The report implies this is the result of a 25% excise hike in 2010, and it might have been, but it is hard to be sure of this from their graph as there is a major increase in consumption of illicit tobacco which seems to occur immediately prior to the excise hike, and which has stayed fairly stable thereafter.

However, if the KPMG analysis is correct it is quite possible that the extra $5.3 billion, projected over 4 years, may never arrive in government coffers, suggesting that the government will need to hike the excise even higher to pay for the spending commitments already made with the anticipated revenue.

Apparently, as of February 2013, the federal government had no idea what effect the excise had on revenue. In a “Post Implementation Review” of the increase in excise Treasury says:

The measure was anticipated to raise an extra $5 billion over five years which would be invested in better health and hospitals. An ex‑post analysis of extent of the additional tax revenue received is not available.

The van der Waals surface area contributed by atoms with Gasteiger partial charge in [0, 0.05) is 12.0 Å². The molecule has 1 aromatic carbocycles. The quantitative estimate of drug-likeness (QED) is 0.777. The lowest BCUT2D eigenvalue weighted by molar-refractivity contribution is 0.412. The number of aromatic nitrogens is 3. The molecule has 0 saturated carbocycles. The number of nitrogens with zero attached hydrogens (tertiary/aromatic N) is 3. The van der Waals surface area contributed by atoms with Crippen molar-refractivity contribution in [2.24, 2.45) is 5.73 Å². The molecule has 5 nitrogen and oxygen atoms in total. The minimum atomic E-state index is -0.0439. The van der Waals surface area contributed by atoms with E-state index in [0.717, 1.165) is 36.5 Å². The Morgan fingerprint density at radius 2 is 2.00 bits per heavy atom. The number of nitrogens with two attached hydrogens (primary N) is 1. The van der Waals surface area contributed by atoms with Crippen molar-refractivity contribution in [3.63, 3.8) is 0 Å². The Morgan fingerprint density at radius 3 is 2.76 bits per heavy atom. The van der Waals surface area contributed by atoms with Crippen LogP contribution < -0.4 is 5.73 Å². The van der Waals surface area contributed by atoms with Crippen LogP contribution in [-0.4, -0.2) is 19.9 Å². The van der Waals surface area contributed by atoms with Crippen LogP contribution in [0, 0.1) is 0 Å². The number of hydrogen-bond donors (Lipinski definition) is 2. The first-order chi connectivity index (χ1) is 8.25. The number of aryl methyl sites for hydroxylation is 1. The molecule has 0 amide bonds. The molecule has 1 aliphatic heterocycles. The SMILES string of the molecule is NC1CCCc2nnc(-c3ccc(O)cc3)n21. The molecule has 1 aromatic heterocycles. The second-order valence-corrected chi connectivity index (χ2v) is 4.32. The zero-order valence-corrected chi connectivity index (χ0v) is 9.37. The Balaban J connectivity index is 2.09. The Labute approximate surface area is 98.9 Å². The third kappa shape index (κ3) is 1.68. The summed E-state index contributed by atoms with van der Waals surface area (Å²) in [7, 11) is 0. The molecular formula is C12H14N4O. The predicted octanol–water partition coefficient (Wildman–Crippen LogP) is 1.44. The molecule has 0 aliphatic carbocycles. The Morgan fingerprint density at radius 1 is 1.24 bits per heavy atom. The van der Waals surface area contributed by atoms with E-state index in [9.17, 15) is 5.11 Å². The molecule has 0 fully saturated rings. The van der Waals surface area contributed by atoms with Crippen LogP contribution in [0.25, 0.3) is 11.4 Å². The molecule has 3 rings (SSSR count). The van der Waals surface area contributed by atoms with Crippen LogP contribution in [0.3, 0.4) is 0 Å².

which is curious, to say the least.

So, the takeout from all of this is that the winners from plain packaging are:

  • Smokers, because they’re now spending less on their habit
  • Illicit tobacco producers and sellers, because there is increased take-up of their product
  • The federal government, because they have more room to increase excise (although they have to be careful this isn’t outrun by losses through illicit tobacco consumption)

And the losers are the tobacco companies, who no longer get a premium price for their product, the premium being shared between consumers, crooks and the government.